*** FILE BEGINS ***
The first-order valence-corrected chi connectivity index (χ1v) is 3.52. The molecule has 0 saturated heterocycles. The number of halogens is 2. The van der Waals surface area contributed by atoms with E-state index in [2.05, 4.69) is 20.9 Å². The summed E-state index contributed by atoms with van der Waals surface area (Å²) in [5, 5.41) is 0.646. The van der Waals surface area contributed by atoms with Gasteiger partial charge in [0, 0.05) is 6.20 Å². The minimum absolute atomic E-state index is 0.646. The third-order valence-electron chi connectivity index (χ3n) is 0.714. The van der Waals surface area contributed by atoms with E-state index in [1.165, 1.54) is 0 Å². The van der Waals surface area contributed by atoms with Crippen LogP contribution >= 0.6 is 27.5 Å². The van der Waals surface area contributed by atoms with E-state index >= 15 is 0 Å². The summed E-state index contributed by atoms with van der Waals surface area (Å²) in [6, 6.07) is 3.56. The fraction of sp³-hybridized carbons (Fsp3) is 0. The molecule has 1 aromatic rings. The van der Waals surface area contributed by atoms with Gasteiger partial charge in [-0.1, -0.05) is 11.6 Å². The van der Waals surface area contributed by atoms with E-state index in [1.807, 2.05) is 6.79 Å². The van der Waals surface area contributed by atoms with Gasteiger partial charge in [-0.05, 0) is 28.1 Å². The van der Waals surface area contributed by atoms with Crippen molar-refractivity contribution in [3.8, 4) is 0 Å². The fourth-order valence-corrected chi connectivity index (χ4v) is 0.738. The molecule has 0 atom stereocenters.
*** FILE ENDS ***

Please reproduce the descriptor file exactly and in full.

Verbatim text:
The first-order valence-corrected chi connectivity index (χ1v) is 3.52. The molecule has 0 saturated heterocycles. The number of halogens is 2. The van der Waals surface area contributed by atoms with E-state index in [2.05, 4.69) is 20.9 Å². The summed E-state index contributed by atoms with van der Waals surface area (Å²) in [5, 5.41) is 0.646. The van der Waals surface area contributed by atoms with Gasteiger partial charge in [0, 0.05) is 6.20 Å². The minimum absolute atomic E-state index is 0.646. The third-order valence-electron chi connectivity index (χ3n) is 0.714. The van der Waals surface area contributed by atoms with E-state index in [1.165, 1.54) is 0 Å². The van der Waals surface area contributed by atoms with Crippen LogP contribution >= 0.6 is 27.5 Å². The van der Waals surface area contributed by atoms with E-state index >= 15 is 0 Å². The summed E-state index contributed by atoms with van der Waals surface area (Å²) in [6, 6.07) is 3.56. The fraction of sp³-hybridized carbons (Fsp3) is 0. The molecule has 1 aromatic rings. The van der Waals surface area contributed by atoms with Gasteiger partial charge in [-0.1, -0.05) is 11.6 Å². The van der Waals surface area contributed by atoms with E-state index in [1.807, 2.05) is 6.79 Å². The van der Waals surface area contributed by atoms with Gasteiger partial charge in [-0.05, 0) is 28.1 Å². The van der Waals surface area contributed by atoms with Crippen molar-refractivity contribution in [3.8, 4) is 0 Å². The fourth-order valence-corrected chi connectivity index (χ4v) is 0.738. The molecule has 0 atom stereocenters.